Duchess Says

Band-boosting co. Heavy Trip turns one

We spoke to Michael Bardier, the man behind Heavy Trip, about how he’s helping to refuel the city’s indie music scene.

Alaclair Ensemble
Alaclair Ensemble
As far as freshman years in the turbulent world of show booking go, Heavy Trip did a bang-up job carving out a niche for the city’s alternative scene.

The term alternative might sound antiquated to some, but it’s how Heavy Trip founder — and still only employee — Michael Bardier describes the motley crew of artists he associates with. Strange then, that many of the acts in his stable — Solids, Heat (both of which he also manages), Alaclair Ensemble, Posterz, PyPy, Sonic Avenues and Chocolat, among others — don’t harken back to the days when alternative was a section at HMV, but rather are key components of the city’s latest bumper crop of DIY-ers.

So, alternative, but before the term lost its teeth.

“I wanted to prove that I could build something from that scene in Montreal,” says Bardier. “I’ve always been around that punk and alternative scene. It’s where I come from.”

Duchess Says
Duchess Says

Before starting Heavy Trip, Bardier was a booker at local indie imprint Dare to Care, but wasn’t all that interested in the label’s franco- and electro-heavy stable, so he left last December to start his one-man operation from his Verdun home. He wanted to book more outlandish parties in unlikely locales, like when Heavy Trip presented 2014 darlings Ought at Turbo Haus, or hip hop hotshots Posterz at St-Henri punk complex Death House.

“Posterz were ecstatic about playing a spot like that,” Bardier said. “I think any band that I work with would have to be okay with playing at a venue like Death House.”

On the surface there isn’t much that ties an independent franco rap troupe like Alaclair Ensemble with a remarkably polished Velvet Underground-esque rock band like Heat — who you should probably check out if you haven’t already — but Bardier says the Heavy Trip banner is meant to have a je ne sais quoi that ties everyone together.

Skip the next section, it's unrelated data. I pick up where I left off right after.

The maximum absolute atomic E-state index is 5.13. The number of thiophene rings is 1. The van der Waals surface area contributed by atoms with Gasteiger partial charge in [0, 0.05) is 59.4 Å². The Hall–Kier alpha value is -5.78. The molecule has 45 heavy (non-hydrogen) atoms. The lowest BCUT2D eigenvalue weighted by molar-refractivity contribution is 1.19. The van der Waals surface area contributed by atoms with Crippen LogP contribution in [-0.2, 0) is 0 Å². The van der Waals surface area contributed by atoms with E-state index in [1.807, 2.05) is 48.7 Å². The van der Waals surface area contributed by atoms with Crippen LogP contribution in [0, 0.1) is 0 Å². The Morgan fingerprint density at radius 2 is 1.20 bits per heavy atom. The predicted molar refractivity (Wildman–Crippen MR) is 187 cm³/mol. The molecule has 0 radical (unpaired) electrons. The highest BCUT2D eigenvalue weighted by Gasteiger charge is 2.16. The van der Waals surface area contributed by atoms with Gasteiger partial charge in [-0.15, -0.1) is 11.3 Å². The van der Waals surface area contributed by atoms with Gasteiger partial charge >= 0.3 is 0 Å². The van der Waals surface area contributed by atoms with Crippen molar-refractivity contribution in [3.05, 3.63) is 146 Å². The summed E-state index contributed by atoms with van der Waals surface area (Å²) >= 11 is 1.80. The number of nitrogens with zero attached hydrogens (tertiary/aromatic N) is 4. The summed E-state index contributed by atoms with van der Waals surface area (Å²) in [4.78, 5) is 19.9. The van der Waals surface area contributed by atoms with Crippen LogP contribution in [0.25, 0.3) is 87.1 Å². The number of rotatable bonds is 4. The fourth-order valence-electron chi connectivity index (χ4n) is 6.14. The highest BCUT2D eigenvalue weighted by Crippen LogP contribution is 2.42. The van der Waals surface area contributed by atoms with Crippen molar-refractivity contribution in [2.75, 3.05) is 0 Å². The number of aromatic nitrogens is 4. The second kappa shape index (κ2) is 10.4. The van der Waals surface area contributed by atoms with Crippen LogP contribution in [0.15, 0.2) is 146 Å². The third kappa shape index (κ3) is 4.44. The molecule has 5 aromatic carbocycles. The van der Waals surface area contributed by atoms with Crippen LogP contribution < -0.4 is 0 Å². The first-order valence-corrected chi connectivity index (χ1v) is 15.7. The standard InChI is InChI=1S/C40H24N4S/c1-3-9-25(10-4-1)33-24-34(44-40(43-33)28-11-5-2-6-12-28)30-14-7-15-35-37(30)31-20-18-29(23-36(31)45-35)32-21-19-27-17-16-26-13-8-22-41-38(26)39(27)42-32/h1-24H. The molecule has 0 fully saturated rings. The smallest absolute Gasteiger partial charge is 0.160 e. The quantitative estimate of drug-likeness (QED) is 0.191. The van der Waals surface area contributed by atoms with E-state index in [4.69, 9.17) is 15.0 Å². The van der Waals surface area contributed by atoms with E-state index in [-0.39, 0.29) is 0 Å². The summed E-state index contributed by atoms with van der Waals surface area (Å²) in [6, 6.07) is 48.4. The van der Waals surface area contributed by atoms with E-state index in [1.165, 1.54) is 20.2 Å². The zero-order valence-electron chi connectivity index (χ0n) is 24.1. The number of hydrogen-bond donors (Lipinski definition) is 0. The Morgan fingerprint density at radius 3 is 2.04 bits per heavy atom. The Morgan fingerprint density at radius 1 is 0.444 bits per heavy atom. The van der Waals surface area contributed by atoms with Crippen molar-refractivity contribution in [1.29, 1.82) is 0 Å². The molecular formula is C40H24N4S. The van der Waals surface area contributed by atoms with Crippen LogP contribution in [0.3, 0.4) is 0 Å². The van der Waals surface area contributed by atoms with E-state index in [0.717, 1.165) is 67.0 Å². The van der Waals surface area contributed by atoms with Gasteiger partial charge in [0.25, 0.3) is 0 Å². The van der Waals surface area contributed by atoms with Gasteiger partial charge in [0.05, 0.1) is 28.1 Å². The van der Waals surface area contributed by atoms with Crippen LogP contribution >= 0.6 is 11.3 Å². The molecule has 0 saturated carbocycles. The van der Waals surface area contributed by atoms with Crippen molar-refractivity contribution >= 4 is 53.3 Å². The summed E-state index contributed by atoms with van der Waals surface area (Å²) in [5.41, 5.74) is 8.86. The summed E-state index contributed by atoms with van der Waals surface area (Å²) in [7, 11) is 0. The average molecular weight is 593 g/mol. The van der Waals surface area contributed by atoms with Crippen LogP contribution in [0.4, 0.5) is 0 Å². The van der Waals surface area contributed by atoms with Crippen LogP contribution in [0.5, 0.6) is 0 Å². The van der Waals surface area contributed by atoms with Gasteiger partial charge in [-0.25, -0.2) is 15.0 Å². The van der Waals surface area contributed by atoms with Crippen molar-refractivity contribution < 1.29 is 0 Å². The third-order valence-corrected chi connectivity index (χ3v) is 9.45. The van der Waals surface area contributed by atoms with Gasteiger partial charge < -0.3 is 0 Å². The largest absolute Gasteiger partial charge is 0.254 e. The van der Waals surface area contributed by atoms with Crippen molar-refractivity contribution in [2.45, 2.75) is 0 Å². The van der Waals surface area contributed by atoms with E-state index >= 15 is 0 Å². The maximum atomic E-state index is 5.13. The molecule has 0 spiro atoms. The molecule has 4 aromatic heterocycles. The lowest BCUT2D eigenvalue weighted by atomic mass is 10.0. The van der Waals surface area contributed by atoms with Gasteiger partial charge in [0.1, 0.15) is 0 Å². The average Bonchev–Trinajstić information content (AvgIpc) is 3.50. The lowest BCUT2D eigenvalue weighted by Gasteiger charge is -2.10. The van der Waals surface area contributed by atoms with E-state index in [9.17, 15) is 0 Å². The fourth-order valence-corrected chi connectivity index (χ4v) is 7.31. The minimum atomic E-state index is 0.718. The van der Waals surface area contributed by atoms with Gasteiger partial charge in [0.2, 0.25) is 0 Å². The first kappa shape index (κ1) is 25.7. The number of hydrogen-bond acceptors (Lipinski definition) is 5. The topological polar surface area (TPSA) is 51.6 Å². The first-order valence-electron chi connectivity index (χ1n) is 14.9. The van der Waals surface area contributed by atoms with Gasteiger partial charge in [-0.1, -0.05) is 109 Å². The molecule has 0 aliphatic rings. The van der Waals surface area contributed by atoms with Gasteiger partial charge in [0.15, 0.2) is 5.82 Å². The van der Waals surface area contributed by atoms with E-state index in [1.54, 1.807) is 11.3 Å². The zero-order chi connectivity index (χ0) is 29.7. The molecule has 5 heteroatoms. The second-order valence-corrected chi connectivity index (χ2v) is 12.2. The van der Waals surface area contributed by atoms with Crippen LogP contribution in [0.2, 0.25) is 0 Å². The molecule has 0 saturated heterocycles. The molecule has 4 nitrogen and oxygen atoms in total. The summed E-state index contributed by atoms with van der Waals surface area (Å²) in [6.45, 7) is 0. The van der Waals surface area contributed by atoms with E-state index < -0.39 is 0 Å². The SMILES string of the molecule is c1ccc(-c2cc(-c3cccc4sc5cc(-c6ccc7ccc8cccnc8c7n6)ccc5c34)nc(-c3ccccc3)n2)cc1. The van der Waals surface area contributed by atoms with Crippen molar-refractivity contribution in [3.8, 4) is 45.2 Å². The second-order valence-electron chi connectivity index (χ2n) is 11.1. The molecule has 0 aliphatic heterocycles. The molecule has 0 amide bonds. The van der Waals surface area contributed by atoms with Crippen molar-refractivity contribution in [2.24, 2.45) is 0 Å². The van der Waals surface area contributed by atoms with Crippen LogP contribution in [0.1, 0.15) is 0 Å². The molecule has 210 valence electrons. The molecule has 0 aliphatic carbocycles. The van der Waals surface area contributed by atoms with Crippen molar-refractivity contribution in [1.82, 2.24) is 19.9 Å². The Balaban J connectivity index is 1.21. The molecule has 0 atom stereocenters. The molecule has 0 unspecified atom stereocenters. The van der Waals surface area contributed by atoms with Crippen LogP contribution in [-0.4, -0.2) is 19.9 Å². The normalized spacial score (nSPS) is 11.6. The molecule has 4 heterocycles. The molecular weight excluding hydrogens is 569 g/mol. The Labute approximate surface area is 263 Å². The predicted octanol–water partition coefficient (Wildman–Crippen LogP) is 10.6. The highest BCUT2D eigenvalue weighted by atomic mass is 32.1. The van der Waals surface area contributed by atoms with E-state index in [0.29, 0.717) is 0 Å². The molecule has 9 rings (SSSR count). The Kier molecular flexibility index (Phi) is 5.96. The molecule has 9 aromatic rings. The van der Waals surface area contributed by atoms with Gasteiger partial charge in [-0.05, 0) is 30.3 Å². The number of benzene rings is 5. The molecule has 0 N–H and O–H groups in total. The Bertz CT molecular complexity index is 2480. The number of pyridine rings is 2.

“They’re all bums!” He jokes. “They all have the right attitude. It doesn’t matter the kind of music they play, they’re all punks at heart to me.”

Bardier also looks across the vast Quebec hinterland and sees a potential goldmine. Granted, hitting up Jonquière or Alma and playing in front of 30-100 kids might not make him and his bands millionaires, it could be a potentially sustainable network for local bands without incurring the heavier costs associated with ROC, American or European tours.

“I used to book (francophone folk-blues artist) Bernard Adamus, and he could do 100 shows a year just in Quebec,” Bardier says. “Playing to 30–100 kids isn’t bad at all. When Solids toured the U.S., they played some shows where there were less than that.”

For year two, Bardier intends to sign one or two more acts, and to book Montreal shows more regularly. He may also be preaching for his own band, but he sees a bright future for Heat. Based on glowing reviews of the group’s appearances at this year’s M for Montreal, it’s not hard to believe.

“There’s already been interest in Heat from cool labels. They have booking agents in both the U.S. and U.K.,” he says. “My expectations for them are high.” ■
Heavy Trip’s first anniversary show, with Alaclair Ensemble, Duchess Says, Chocolat, Solids and DJs KenLo Craqnuques and Rawlove, is happening at Piccolo Rialto (5723 Parc) tonight, Thursday, Dec. 4, 8 p.m., $15.

Enter a contest to see this show for free, here.